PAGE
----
It’s easier to tout project completion on time and within budget instead of asking for more time and budget. It’s also important to be realistic about the resources and timelines for the project. IT Data and Analytics Projects can be complex and time-consuming, and having the right resources, including staff, equipment, and budget, is essential. Additionally, it’s important to be prepared for potential delays. Set realistic project timelines.

Finally, it’s essential to have a contingency plan in place in case things go wrong. Build in contingency time and extra budget for unexpected design or technology complications. This includes having a backup plan in case the project doesn’t go as planned and being prepared to pivot and handle any issues.

Listen: Ask your team members about their goals, what consumes their time, and how it fits the company’s strategy. Set measurable objectives and communicate them to the team in a way that is easy to understand.

Be open: Help your team members learn about who you are and what you hope to achieve. Building trust and open communication channels are essential for a new team.

Engage: Go beyond their resumes and learn more about your team members.

Evaluate: Take an unbiased look at your team members and determine who’s best suited for each role based on their skill set. Make sure they understand their role and what is needed from them.

Post Mortem or Lessons Learned: Survey the project team. Ask them what went well to keep doing that; recognize and improve upon What didn’t go so well. Tally the results and hold a meeting to evaluate. There should be no blame or finger-pointing. Keep the discussion positive.


Several studies have compared projects with project management versus those without project management, and the overwhelming consensus is that project management is essential for project success. Here are a few examples:

  1. A Project Management Institute (PMI) study found that organizations with mature project management practices completed more projects on time, within budget, and meeting the original goals and business intent. [1]
  2. Another study conducted by McKinsey & Company found that projects that used formal project management processes were more likely to meet their objectives, achieve a higher return on investment, and deliver products or services of higher quality. [2]
  3. A review of project management literature by the International Journal of Project Management concluded that project management is critical to project success and that projects are more likely to fail without it. [3]
  4. A study published in the Journal of Construction Engineering and Management found that projects with a formal project management process had better cost, schedule, and quality performance than projects without project management. [4]
  5. A review of 30 years of research on project management by the University of Sydney found that project management practices, such as planning, scheduling, monitoring, and controlling, significantly improve project success rates. [5]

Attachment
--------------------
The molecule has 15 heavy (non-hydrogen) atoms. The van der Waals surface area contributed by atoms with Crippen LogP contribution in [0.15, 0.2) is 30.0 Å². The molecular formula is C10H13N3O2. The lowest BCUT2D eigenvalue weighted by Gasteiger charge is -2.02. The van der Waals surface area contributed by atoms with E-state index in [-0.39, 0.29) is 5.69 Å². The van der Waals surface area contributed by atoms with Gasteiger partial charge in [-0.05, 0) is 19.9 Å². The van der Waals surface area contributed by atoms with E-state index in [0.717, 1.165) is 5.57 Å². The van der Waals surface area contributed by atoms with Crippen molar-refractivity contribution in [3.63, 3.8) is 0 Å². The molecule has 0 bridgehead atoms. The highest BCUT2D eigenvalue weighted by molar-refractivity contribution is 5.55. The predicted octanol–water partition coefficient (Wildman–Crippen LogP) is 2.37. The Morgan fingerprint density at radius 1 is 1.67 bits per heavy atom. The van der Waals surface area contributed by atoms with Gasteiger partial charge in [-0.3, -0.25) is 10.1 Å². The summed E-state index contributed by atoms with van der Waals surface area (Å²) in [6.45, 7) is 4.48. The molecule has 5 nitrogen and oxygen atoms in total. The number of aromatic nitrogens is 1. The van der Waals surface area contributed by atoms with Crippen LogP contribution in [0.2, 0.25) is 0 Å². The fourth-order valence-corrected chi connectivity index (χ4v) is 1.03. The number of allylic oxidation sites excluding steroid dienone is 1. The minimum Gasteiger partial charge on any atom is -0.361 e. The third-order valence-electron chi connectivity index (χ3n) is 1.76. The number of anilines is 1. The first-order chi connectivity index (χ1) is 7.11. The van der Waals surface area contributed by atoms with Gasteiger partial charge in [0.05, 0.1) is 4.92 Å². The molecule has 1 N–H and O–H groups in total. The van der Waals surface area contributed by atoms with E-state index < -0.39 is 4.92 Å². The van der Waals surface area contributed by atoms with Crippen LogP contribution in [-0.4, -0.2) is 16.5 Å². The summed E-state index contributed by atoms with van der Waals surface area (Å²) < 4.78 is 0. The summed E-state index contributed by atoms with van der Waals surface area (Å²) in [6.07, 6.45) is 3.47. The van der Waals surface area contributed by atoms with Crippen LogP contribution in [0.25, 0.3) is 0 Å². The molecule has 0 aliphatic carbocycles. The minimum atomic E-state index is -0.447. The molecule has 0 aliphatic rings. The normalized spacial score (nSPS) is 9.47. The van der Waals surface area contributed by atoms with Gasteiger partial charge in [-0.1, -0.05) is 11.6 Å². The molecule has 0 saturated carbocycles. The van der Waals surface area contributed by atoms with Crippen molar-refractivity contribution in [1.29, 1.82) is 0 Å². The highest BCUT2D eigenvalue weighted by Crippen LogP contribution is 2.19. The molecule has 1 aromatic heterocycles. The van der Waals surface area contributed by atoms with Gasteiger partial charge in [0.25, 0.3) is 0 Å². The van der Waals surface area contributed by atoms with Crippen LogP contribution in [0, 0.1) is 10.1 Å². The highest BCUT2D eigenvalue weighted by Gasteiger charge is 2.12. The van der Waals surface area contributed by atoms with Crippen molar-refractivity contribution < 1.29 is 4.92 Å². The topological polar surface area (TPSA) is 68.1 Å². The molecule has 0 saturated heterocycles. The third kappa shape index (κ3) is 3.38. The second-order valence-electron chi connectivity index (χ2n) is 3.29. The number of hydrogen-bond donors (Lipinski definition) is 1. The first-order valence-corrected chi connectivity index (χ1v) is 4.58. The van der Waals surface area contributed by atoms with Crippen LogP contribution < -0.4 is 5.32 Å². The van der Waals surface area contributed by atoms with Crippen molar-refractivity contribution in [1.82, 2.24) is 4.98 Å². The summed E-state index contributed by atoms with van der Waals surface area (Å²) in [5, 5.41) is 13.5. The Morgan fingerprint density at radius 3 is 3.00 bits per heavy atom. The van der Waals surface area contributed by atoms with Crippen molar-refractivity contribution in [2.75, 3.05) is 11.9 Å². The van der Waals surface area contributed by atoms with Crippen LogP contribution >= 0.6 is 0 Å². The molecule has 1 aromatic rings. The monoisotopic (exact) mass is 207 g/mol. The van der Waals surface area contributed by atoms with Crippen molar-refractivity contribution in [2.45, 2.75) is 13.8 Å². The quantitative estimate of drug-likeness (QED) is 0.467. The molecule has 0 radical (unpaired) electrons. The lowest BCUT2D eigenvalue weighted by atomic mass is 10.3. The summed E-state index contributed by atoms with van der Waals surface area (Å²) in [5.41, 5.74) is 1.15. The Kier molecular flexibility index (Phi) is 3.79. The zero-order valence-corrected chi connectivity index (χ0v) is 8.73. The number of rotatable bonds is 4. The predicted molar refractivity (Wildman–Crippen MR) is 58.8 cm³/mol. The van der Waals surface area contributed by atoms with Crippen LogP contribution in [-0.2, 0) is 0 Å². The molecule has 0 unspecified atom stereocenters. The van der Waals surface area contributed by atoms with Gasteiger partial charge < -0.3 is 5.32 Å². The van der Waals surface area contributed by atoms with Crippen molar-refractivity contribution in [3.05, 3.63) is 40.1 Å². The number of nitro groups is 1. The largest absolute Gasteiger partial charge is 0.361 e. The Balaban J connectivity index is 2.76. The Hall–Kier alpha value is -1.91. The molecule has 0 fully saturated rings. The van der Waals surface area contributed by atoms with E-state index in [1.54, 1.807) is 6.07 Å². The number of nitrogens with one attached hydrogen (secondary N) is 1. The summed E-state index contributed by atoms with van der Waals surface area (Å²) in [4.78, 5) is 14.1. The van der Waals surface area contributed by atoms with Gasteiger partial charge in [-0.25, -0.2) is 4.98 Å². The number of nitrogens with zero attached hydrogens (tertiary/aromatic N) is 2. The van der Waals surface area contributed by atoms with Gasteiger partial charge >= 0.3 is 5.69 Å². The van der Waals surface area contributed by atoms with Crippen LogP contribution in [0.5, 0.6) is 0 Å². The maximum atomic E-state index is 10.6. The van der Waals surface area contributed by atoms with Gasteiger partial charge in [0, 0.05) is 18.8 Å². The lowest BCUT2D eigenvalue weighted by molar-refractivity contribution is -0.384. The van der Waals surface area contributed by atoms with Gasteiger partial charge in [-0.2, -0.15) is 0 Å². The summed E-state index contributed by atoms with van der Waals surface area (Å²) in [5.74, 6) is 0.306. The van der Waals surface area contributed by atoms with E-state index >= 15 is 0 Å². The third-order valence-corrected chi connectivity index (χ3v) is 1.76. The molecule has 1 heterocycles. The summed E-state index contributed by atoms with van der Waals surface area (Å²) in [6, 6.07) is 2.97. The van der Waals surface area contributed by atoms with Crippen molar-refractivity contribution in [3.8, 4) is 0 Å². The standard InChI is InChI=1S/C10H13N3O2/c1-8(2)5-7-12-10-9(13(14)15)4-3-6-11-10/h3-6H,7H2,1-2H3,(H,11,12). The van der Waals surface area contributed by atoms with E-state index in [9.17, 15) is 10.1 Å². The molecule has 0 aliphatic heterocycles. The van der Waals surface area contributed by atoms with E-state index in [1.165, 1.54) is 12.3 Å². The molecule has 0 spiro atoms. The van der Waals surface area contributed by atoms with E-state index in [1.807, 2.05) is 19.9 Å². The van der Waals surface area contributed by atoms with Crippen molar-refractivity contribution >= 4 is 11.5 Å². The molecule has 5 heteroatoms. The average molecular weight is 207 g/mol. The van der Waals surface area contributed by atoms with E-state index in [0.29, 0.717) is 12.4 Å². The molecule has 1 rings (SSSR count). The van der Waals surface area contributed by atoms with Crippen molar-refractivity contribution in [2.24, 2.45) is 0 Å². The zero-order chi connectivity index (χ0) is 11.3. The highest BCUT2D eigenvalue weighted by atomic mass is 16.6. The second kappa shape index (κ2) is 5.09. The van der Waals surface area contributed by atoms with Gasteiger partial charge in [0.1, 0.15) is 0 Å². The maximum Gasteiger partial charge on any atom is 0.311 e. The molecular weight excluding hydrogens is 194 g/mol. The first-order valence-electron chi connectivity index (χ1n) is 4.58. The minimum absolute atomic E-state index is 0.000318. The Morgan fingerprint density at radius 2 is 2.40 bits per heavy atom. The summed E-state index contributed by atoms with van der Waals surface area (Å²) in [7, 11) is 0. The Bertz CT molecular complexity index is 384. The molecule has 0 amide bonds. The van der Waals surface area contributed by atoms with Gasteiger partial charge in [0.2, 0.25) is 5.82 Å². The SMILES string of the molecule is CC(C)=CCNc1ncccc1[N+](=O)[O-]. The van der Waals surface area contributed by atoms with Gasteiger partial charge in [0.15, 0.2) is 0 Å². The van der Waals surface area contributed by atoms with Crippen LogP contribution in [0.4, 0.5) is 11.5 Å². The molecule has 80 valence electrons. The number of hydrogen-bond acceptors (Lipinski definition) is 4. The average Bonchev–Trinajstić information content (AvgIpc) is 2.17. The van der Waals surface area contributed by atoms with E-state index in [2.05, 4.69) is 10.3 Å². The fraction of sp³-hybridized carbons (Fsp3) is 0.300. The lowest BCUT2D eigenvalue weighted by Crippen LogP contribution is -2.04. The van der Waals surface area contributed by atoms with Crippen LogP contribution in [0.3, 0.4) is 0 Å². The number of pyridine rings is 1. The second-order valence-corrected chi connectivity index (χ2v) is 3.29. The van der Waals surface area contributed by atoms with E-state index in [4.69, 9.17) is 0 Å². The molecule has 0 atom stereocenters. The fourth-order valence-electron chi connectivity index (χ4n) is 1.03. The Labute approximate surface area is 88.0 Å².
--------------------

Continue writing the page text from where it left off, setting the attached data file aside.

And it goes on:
In summary, research consistently shows that projects with project management are more likely to succeed than those without project management. Effective project management practices help ensure that projects are completed on time, within budget, and with the desired level of quality.


In conclusion, Data and Analytics Project Management is full of twists, turns, thrills, and spills. They require unique skills, knowledge, and experience to ensure the project is delivered successfully and meets the business requirements. They are unique in several ways. They are technically complex, require an iterative and Agile approach, and may involve innovative cloud technologies, data governance, security considerations, and software vendor interaction.

IT projects are a crucial part of any business but can be complex and challenging. By adequately planning, communicating, collaborating, being realistic about resources and timelines, and having a contingency plan, you can increase the chances of success and avoid making this project your last.

Our consultants have successfully help hundreds of satisfied clients manage their Data and Analytics. Request a planning session with us today.

Frank Tirone is a Lead Consultant at CTI in our Data and Analytics Practice.


[1] Project Management Institute. (2017). Pulse of the Profession® 2017. Newtown Square, PA: Project Management Institute.

[2] McKinsey & Company. (2016). Delivering large-scale IT projects on time, on budget, and on value. McKinsey & Company.

[3] Shenhar, A. J., & Dvir, D. (2007). Reinventing project management: A research outlook. International Journal of Project Management, 25(3), 289-298.

[4] Odeh, A. M., & Battaineh, H. T. (2002). Construction project management in developing countries: Jordan as a case study. Journal of Construction Engineering and Management, 128(2), 127-133.

[5] Bakker, R. M., & Hartmann, N. B. (2016). Thirt